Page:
A Short History of Cambridge Women

Throughout Cambridge’s history, women have led the charge in creating change, progress, and growth for the city. Their contributions have inspired individuals and moved Cambridge forward. YWCA Cambridge had the chance to sit down with History Cambridge’s Communications Manager, Talia Franks for a conversation on Women’s History Month: 

Whitney Mooney: Are there any “firsts” in Cambridge? 

Talia Franks:
Councilor E. Denise Simmons:
In 2001, Simmons successfully ran and gained a seat on the Cambridge City Council, and by 2008, she was unanimously elected Mayor by fellow Council members. She made national headlines as the first African American openly lesbian mayor in the country and the first African American female mayor in Massachusetts. Simmons is currently serving her 10th term as a City Councilor. Read more here.

Lois Lilley Howe:
In 1888, Howe entered MIT’s School of Architecture and took the two-year “Partial Architecture” course. During this time, she was a founding member of MIT’s first woman student’s group, Eta Sigma Mu. In 1894, she received her first commission to build a house. In 1901, she established her own firm and became the second woman elected to the American Institute of Architects. She was the first woman elected to the Boston Society of Architects. Read about her life here.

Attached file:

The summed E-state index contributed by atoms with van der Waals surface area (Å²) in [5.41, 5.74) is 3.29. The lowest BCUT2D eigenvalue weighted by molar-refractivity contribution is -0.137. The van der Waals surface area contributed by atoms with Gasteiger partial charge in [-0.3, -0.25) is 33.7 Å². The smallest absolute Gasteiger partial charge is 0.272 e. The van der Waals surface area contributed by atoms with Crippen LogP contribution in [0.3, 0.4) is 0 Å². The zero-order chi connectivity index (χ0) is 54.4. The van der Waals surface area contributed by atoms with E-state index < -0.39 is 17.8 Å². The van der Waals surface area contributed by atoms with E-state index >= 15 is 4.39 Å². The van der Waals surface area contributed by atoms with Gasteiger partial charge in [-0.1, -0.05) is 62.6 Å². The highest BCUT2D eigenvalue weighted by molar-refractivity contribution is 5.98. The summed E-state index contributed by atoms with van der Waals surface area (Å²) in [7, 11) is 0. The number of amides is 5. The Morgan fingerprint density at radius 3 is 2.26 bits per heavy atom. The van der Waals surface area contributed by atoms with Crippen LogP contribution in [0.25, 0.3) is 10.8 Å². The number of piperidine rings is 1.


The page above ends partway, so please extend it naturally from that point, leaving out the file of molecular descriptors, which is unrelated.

Maria Louise Baldwin:
Born and educated in Cambridge, Baldwin graduated from the Cambridge Teachers Training School in 1875. In 1882, she was appointed principal of Agassiz School, the first black woman to be appointed as a principal in Massachusetts. In 1916, she was appointed master of the school. Learn more. 

Whitney: Have you found any barriers in trying to tell women’s stories, particularly for women of color? How do you find missing pieces of history? 

Talia: We haven’t found any barriers. The issue was that it wasn’t always made a priority. General issues include mistakenly thinking that we should only celebrate people after they die (or only honor older folks), defining “woman” a certain way, or not creating enough trust with different communities to gain access to people. The information exists; we just haven’t done a great job of asking.

Whitney: How do we help continue to tell stories about the important work of women in Cambridge’s history? 

Talia:  We need to-
1. Say it is a priority (and then follow through with it) 
2. Ask people to share names of people they think should be honored (we’ve done this before and it has worked out well)
3. Have people who have the time and inclination to write. We, as a small staff, simply don’t have the capacity. 

There are countless women in Cambridge who have opened doors and inspired future women to push for more, break barriers, and lead in our community. Thank you to the many women who continue to make history. We are because of you.

Thank you to History Cambridge’s Talia Franks for their help on this project.

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